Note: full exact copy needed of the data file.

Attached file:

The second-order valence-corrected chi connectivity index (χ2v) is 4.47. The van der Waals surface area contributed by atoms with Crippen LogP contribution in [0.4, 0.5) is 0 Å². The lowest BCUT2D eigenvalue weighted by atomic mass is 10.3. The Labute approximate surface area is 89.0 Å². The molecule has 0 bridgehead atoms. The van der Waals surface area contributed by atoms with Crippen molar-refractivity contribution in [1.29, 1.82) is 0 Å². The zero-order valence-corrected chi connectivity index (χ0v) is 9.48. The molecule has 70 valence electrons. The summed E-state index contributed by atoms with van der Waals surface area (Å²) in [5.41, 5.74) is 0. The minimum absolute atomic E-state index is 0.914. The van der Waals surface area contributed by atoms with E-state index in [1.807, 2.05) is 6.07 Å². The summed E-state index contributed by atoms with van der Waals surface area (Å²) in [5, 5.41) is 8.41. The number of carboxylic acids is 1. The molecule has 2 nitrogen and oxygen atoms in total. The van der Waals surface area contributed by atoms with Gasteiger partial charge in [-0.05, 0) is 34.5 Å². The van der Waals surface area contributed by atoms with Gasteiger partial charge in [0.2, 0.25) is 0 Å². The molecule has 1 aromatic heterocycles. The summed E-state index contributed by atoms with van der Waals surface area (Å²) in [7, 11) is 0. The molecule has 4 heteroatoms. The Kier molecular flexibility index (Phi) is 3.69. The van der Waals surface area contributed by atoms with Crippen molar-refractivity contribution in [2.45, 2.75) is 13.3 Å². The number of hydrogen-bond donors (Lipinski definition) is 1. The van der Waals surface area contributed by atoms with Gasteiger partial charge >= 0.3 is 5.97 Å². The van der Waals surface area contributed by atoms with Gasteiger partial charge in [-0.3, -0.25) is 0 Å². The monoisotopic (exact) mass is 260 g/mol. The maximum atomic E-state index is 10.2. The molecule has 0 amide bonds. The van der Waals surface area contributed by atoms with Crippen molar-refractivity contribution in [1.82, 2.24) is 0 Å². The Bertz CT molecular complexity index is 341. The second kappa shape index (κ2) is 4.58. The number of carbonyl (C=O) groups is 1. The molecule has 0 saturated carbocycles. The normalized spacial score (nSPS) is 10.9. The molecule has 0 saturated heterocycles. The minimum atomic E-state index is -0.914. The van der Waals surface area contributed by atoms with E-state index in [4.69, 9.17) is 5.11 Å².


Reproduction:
The second-order valence-corrected chi connectivity index (χ2v) is 4.47. The van der Waals surface area contributed by atoms with Crippen LogP contribution in [0.4, 0.5) is 0 Å². The lowest BCUT2D eigenvalue weighted by atomic mass is 10.3. The Labute approximate surface area is 89.0 Å². The molecule has 0 bridgehead atoms. The van der Waals surface area contributed by atoms with Crippen molar-refractivity contribution in [1.29, 1.82) is 0 Å². The zero-order valence-corrected chi connectivity index (χ0v) is 9.48. The molecule has 70 valence electrons. The summed E-state index contributed by atoms with van der Waals surface area (Å²) in [5.41, 5.74) is 0. The minimum absolute atomic E-state index is 0.914. The van der Waals surface area contributed by atoms with E-state index in [1.807, 2.05) is 6.07 Å². The summed E-state index contributed by atoms with van der Waals surface area (Å²) in [5, 5.41) is 8.41. The number of carboxylic acids is 1. The molecule has 2 nitrogen and oxygen atoms in total. The van der Waals surface area contributed by atoms with Gasteiger partial charge in [-0.05, 0) is 34.5 Å². The van der Waals surface area contributed by atoms with Gasteiger partial charge in [0.2, 0.25) is 0 Å². The molecule has 1 aromatic heterocycles. The summed E-state index contributed by atoms with van der Waals surface area (Å²) in [7, 11) is 0. The molecule has 4 heteroatoms. The Kier molecular flexibility index (Phi) is 3.69. The van der Waals surface area contributed by atoms with Crippen molar-refractivity contribution in [2.45, 2.75) is 13.3 Å². The number of hydrogen-bond donors (Lipinski definition) is 1. The van der Waals surface area contributed by atoms with Gasteiger partial charge >= 0.3 is 5.97 Å². The van der Waals surface area contributed by atoms with Gasteiger partial charge in [-0.3, -0.25) is 0 Å². The monoisotopic (exact) mass is 260 g/mol. The maximum atomic E-state index is 10.2. The molecule has 0 amide bonds. The van der Waals surface area contributed by atoms with Crippen molar-refractivity contribution in [1.82, 2.24) is 0 Å². The Bertz CT molecular complexity index is 341. The second kappa shape index (κ2) is 4.58. The number of carbonyl (C=O) groups is 1. The molecule has 0 saturated carbocycles. The normalized spacial score (nSPS) is 10.9. The molecule has 0 saturated heterocycles. The minimum atomic E-state index is -0.914. The van der Waals surface area contributed by atoms with E-state index in [4.69, 9.17) is 5.11 Å².